For Buddy Smith, who claims he won the inaugural race at East Lincoln 20 years ago and wrecked more Earnhardts than anybody on the planet during his heyday as a driver, Evernham's participation was a good sign.
"Most racetracks like this, the owners hide," he said.
Evernham won't be here for every race. Because of obligations with other ventures, he'll attend about half of the events. But when here he plans to be visible, and might even drive a few challenge races against event winners to spice things up.
"This is good for the community," said Smith, who grew up 5 miles from the track. "This may be the biggest gathering ever in Lincoln County high school football and everything.
"A lot of people used to bitch about the place. Ain't nobody bitching now."
Cleaning things up
Evernham spent the better part of last week wearing his first set of bibbed overalls, doing everything from bulldozing dirt to welding the new safety walls in a pouring rain to have everything perfect for the debut.
And by the way, they don't make designer overalls like the Seven jeans he wore for the debut.
"Right now I have William Rast working on a set for me," Evernham said jokingly of the man who designed a clothing line for Justin Timberlake.
You get spoiled standing in Victory Lane at Daytona and places like that. You can't forget what drove you there.
”-- Ray Evernham
Physical appearance aside, Evernham's main goal is to clean up things and make this a family-type atmosphere. That also was made clear in the drivers' meeting, when competitors were informed of strict policies against drinking and rough driving that in the past gave the place a bad rap.
"I just believe they wanted some leadership and organization," Evernham said.
Alex Patton, the commissioner of Lincoln County, liked what he saw from inside and outside the cockpit of the two-seater Sprint Car that Evernham piloted during a break in the racing.
This was Patton's first trip to the track, but he'd heard enough through his son and community members to know the atmosphere Saturday was quite different than in past years.
"When I first became commissioner, people complained about this place," he said. "There was a lot of riffraff here. Ray is committed to the neighbors to doing it the right way. He's saving Saturday night racing in Lincoln County."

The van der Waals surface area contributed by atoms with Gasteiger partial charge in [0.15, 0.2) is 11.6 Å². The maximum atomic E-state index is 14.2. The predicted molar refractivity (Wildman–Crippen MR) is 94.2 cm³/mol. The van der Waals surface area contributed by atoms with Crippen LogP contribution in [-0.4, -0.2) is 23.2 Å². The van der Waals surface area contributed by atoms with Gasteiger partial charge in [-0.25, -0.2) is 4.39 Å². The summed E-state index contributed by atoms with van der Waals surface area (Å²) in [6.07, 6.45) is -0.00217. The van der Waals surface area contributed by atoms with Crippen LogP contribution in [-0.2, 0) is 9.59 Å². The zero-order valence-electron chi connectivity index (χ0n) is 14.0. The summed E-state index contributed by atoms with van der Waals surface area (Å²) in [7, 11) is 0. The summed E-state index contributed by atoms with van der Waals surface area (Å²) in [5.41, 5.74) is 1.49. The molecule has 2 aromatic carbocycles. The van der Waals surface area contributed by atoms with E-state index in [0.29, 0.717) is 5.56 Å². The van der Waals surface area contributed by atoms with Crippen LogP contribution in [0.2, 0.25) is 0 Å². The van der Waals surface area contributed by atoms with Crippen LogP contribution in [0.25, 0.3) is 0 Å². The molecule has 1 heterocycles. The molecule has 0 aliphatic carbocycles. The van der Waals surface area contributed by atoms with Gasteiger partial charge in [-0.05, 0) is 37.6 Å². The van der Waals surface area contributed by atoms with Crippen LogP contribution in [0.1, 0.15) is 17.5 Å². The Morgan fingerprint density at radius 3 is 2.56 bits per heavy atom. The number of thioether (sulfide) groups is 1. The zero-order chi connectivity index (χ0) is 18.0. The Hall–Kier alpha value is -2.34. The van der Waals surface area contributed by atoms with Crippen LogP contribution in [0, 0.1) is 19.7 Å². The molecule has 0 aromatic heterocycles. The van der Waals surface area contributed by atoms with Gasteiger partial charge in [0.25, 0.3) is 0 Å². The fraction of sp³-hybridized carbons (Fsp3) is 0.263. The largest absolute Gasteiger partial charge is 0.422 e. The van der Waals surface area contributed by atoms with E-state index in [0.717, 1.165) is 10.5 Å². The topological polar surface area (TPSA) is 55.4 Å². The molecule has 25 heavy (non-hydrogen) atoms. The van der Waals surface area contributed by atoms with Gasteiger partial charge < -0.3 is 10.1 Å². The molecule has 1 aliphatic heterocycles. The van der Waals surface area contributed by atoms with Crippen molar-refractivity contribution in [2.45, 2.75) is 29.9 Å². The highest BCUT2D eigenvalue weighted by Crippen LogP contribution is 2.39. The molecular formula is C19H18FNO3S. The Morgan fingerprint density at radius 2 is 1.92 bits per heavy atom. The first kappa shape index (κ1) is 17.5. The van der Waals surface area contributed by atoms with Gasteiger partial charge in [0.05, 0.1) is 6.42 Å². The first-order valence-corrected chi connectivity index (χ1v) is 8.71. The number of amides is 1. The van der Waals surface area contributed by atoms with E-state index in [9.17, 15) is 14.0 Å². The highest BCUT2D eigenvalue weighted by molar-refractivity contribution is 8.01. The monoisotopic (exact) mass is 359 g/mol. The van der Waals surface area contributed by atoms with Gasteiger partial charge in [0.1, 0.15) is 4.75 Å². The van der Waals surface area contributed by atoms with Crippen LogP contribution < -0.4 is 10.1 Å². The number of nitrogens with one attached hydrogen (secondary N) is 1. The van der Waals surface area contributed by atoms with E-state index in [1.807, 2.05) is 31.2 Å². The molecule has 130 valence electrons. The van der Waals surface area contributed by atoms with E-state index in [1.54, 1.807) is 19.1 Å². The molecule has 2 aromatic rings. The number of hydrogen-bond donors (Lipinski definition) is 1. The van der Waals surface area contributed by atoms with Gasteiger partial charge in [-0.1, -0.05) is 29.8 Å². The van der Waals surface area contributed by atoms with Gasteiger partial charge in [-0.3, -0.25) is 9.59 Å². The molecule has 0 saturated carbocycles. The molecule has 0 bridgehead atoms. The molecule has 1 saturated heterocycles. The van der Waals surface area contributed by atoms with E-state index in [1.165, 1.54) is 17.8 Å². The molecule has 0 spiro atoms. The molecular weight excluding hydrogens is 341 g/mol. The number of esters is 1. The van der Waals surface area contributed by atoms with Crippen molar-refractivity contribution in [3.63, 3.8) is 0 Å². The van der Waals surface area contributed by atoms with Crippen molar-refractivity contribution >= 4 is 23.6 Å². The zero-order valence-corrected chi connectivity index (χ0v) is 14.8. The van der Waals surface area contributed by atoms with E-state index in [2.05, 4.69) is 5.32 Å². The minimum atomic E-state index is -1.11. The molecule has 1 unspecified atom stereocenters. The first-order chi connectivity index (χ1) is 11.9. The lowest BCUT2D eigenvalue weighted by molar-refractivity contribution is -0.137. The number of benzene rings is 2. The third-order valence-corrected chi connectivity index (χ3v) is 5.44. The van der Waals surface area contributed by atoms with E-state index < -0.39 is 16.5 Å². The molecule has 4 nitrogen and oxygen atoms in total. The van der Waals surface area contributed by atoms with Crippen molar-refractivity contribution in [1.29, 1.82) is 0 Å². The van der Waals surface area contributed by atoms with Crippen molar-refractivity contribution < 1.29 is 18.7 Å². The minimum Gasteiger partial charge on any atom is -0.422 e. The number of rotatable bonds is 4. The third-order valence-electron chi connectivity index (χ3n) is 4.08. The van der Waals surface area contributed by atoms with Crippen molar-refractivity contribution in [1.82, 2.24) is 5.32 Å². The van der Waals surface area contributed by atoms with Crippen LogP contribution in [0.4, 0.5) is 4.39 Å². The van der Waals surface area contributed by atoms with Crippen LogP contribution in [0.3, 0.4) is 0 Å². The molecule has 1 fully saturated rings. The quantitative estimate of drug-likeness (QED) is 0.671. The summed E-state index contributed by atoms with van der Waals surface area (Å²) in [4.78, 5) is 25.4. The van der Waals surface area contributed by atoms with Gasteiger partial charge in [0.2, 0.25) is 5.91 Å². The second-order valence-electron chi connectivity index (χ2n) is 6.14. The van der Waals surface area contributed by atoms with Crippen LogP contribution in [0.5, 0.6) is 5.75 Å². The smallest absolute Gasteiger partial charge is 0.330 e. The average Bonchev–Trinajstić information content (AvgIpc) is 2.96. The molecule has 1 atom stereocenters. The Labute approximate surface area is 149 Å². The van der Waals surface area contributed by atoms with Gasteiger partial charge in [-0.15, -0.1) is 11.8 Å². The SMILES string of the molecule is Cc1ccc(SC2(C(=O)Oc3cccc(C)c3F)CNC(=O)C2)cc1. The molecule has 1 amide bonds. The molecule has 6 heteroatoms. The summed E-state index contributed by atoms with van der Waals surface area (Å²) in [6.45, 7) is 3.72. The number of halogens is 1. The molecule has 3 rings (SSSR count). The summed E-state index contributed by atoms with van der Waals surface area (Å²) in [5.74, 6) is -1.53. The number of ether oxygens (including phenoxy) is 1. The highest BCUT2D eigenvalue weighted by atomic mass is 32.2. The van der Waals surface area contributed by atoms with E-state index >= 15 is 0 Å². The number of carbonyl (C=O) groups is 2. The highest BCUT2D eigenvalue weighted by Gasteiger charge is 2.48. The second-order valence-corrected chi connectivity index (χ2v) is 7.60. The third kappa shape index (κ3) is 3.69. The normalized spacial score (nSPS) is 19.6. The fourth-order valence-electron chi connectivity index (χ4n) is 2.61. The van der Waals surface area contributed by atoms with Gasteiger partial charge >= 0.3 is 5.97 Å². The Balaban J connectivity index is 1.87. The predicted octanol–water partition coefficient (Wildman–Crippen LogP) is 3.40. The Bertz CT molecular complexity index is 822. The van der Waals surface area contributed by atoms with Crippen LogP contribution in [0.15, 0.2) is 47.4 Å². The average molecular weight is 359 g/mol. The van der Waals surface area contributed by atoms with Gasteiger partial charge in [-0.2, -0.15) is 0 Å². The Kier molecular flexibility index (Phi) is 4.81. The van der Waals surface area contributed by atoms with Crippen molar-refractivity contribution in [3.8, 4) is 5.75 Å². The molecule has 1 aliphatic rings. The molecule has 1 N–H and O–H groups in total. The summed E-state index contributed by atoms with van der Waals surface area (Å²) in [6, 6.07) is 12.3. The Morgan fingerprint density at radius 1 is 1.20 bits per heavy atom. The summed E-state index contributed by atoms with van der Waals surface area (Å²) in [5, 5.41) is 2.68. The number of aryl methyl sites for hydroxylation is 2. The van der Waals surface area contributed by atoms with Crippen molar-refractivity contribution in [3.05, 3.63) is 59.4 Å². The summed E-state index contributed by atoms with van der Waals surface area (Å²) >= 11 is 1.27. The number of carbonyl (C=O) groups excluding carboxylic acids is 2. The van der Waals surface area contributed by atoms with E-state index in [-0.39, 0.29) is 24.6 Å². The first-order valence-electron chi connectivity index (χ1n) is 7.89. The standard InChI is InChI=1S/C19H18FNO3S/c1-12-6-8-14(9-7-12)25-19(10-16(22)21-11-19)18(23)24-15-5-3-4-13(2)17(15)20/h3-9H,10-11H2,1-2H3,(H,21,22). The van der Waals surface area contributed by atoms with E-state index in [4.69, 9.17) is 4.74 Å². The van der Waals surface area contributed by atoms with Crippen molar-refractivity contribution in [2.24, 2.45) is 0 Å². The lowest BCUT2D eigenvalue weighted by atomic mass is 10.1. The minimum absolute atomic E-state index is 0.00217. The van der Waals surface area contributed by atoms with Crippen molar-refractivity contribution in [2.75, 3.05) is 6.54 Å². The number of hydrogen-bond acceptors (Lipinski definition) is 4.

Evernham also, according to Patton, is bringing the county more national exposure "than we could have dreamed" because of his name and reputation.
"All the racing in the past has basically been on the other side of the lake," Patton said of Lake Norman, which separates Lincoln County from much of the NASCAR world around Mooresville and Cornelius. "We want some on this side."
Back to the future
Evernham stood near the rail of the party deck, his hand resting on the shoulder of his 78-year-old dad, Ray Evernham Sr.
"In 1975, '76, I was one of those kids," he said of the competitors. "I had $600 invested in my first race car [in Jersey]. Me and my dad were there. It's kind of come full circle."
The elder Evernham isn't a big fan of dirt track racing, but he is a big fan of his son.
"This is something he always wanted to do," he said with pride in his voice.
Race fan Lorenne Huffman is thankful he did.
"Everybody was excited when they found out Ray was going to be here," she said, while waiting for her son to compete. "He's made a lot of good changes."
The real change has been in Evernham. He's not nearly as intense as when he sat on the pit box as a crew chief or team owner, although put him behind the wheel of a Sprint Car and he believes he's Gordon. He's learning to appreciate and enjoy things that are important in his life, such as family and personal time.
He might be retired from Cup racing, but he's not retired from racing. It was refreshing to see.
"You get spoiled standing in Victory Lane at Daytona and places like that," Evernham said. "You can't forget what drove you there.
"Everybody wants to make a difference in the world. I can't make a difference in the world, but maybe I can make a difference in grass-roots racing in Lincoln County, N.C."
David Newton covers NASCAR for ESPN.com. He can be reached at firstname.lastname@example.org.
Who needs Daytona? Give "retired" racer Ray Evernham a three-eighths-mile dirt track nestled in the hills of Lincoln County, N.C., and watch him soar.